Over the past 75 years, Batman has squared off against a colorful array of enemies that have made his war on crime seemingly never-ending. We select a few that we consider his most memorable adversaries because, after all, what would Batman be without his bad guys?
There was never any doubt about this one. From his first appearance as â€œthe Red Hoodâ€ to his campy phase in the 1960s, the â€œlaughing fishâ€ era of the 70s, and his return to psychosis in the 80s and beyond, the Joker has been the quintessential Batman villain. One of the measures of a good writer and artist is if they can craft a Joker story that develops his relationship with Batman even further. The clown make-up and his utter disregard for human life have combined to make the Joker not just unforgettable, heâ€™s downright deadly.
The complex relationship that Batman has with Catwoman instantly boosts her near the top of this list. Heâ€™s been battling with her for nearly seven decades, and heâ€™s placed her in jail on several occasions. At some point though, the antagonism turned into flirtation, and even a straight-up relationship. Before 1986â€™s â€œCrisis on Infinite Earths,â€ the older Bruce Wayne and Selina Kyle of Earth-2 were even married and had a daughter, Helena (who later became The Huntress). The appeal of Catwoman goes beyond the skintight leather and the rocking body sheâ€™s drawn as having. Though Selina cares for Bruce and wants to do good by him, her innate need to walk on the wild side keeps her from ever fully staying with the Bat.
Just looking at Two-Face will leave an impression on your brain. The dichotomy of good and evil, light and dark, are embodied in the scarred face of former District Attorney Harvey Dent. Once a trusted ally of Batman, his own pursuit of justice resulted in acid being thrown on his face by a mob goon. The scarring, however, went deeper than cosmetic as it unleashed a madness and psychosis that had no room for gray areas. The suit that was split down the middle, the fascination with duality and multiples of two, and the reliance on a scarred double-headed silver dollar have all contributed to the fascination with this tragic figure.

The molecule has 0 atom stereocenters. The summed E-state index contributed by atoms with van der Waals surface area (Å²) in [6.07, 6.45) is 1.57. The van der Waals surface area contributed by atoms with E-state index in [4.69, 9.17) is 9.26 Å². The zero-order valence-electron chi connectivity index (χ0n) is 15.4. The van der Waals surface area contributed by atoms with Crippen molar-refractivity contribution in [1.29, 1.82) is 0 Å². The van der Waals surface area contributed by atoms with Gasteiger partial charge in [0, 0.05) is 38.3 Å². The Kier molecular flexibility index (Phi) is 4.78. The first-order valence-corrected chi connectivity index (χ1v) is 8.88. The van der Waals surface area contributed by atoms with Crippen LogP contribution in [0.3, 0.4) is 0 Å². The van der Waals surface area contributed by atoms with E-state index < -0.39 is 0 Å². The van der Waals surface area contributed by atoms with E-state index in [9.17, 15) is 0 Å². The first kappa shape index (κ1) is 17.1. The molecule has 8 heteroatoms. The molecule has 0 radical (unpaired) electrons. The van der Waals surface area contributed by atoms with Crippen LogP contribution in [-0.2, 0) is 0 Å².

You donâ€™t break Batmanâ€™s back and get left off this list. Only created in the 1990s, Bane was more than just a thuggish brute when he left PeÃ±a Dura prison where he grew up on the isle of Santa Prisca. Fluent in at least six languages and creating his own fighting style, the addition of the drug Venom into his system enhanced his strength but left him addicted to it. Baneâ€™s obsession with Batman began with the fear that the latter inspired throughout Gotham City. Their physical battles would eventually prove to be psychological as well, the most famous of which resulted in Bane literally breaking the back of Batman. The Christopher Nolan movies veer away a bit from the comic origins, but the dangerous nature of this monster has remained in every medium heâ€™s been seen in.
Raâ€™s al Ghul
When you lead a group of assassins, are hell-bent on world domination, periodically immerse yourself in a pool that restores your life energy, and are determined to groom Batman to become your successor, you must be a bit of a whack job. His name is translated as â€œDemonâ€™s head,â€ and as leader of the League of Assassins, is a criminal mastermind who wants to purge the Earth of most of its population and rule what is left. His daughter Talia eventually falls in love with Batman and, like any potential father-in-law would do, determines if the Dark Knight can be his heir. On top of being a skilled fighter gained from his living over 600 years, al Ghul has amassed a considerable fortune, and all his resources have brought both him and his League in direct conflict with Batman.
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